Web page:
• Olympia Tech Park, an IT park in Chennai is the beacon of biophilic building. It is a perfect blend of eco-friendly and energy-saving techniques such as rainwater harvesting equipment, generation of power through renewable energy-wind and solar power, etc. The building has been awarded the title of one of the biggest gold LEED-rated buildings in the world.
  • Vishakhapatnam – The city is blessed with five water bodies, forests, and agricultural land, and it is constantly trying to thrive these resources by focusing on building green Infrastructure and for this purpose, the agricultural land has been put into productive use.
  • Bangalore has around 333 green buildings, and around 227.92 sq. km. of the area is under the green cover. The city is full of numerous green pockets, along with a green belt and agricultural land in the periphery. It also has a butterfly park, botanical garden, biodiversity park as well as a National park that not only acts as green Infrastructure but also ameliorates the beauty of the city.
  • Hyderabad was recognized as ‘Tree City of the world’ in the year 2020. The city has worked to increase the forest cover from 25% to 33%. Even efforts are made to revive the degraded forest and convert them into urban forest parks.
  • Under theDraft Delhi Master Plan, 2041, the Delhi Development Authority has proposed to integrate green Infrastructure- the pedestrian and cycle pathways are to be developed as green mobility circuits, greenways along natural drains, wastelands to be converted into green lands, identification and conservation of the trees and the building of 300-meter buffer zone along the entire edge of the river.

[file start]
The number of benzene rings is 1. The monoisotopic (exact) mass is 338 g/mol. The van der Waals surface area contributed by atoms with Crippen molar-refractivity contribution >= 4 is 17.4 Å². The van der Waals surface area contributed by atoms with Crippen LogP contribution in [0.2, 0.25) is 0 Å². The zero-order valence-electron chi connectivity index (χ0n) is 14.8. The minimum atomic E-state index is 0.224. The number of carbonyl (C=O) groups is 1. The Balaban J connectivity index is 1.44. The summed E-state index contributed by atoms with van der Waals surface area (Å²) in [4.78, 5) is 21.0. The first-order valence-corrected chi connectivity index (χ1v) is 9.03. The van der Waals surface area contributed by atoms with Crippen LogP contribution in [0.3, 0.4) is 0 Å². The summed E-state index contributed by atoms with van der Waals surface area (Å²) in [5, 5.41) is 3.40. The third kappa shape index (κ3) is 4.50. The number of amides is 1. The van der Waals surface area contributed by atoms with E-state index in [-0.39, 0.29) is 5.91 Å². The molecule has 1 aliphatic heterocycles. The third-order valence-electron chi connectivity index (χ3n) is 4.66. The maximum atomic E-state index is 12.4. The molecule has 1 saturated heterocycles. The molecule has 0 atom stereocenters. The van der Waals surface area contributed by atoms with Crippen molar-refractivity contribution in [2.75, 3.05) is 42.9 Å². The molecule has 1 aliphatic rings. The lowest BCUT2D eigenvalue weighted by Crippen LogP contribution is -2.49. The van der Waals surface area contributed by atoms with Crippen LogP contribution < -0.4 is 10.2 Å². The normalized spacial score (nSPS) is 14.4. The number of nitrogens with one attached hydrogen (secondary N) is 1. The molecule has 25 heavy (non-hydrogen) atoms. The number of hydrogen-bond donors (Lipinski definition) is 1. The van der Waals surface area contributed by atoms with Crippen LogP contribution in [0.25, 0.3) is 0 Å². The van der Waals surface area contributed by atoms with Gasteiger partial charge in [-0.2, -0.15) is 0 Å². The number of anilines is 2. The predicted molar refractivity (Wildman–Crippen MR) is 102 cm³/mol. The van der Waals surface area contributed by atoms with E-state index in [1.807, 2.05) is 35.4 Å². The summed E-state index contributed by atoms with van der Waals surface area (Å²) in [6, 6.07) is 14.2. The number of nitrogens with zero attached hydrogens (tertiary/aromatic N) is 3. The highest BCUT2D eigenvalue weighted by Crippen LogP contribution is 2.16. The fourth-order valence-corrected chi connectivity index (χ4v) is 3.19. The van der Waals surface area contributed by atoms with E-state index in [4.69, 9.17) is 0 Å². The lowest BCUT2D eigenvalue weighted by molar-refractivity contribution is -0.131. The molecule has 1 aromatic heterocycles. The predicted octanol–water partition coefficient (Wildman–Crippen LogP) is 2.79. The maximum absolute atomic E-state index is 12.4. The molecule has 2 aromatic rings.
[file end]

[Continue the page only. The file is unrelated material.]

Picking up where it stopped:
Examples of Successful Green Infrastructure Policies in Other Countries

Examples of successful GI solutions

Green Infrastructure has been widely perceived as a necessary solution for climate welfare. There are many countries that have observed and implemented successful green infrastructure policies, such as Sweden, Switzerland, Norway, Japan, Finland, Denmark, New Zealand, Germany, Canada and,Netherlands. Successful green infrastructure projects from other countries include: phytoremediation for groundwater decontamination (Canada), constructed wetlands for wastewater treatment (USA), air pollution mitigation through reforestation (USA), erosion control for onshore pipelines (Canada), reservoir floodplain management, produced water treatment using reed beds (Oman), andoyster reef-building (Louisiana, USA). The Stormwater project in Staten Island is also an example of a successful green Infrastructure.

Case Study of Successful GI Solutions and the Policies Behind Them

The benefits resulting from green Infrastructure are best elaborated through a study of the examples enumerated herein. The no-acre engineered wetlands, which were constructed in 1995 in Seadrift, Texas, in place of an industrial wastewater treatment plant, helped in reducing operating expenses while simultaneously lowering the carbon footprint and preservingwildlife habitats. Similarly, in Oman, the Petroleum Development Oman LLC (PDO) company engineered wetlands in lieu of disposing of water in deep aquifers, which enhanced water treatment performance, reduced carbon footprint, and developed habitats forfish and migratory birds. It also resulted in by-product optimization by utilizing fresh water and biomass. In Canada, the Dow Chemical Company employed phytoremediation, which is the engineered use of green plants to remove, contain, stabilize or destroy contaminants in the soil and groundwater. Another great example of a successful green infrastructure solution is soil bioengineering, whereby living plant materials are used to create structures that perform soil-related engineering functions in order to improve surface stability and reduce erosion.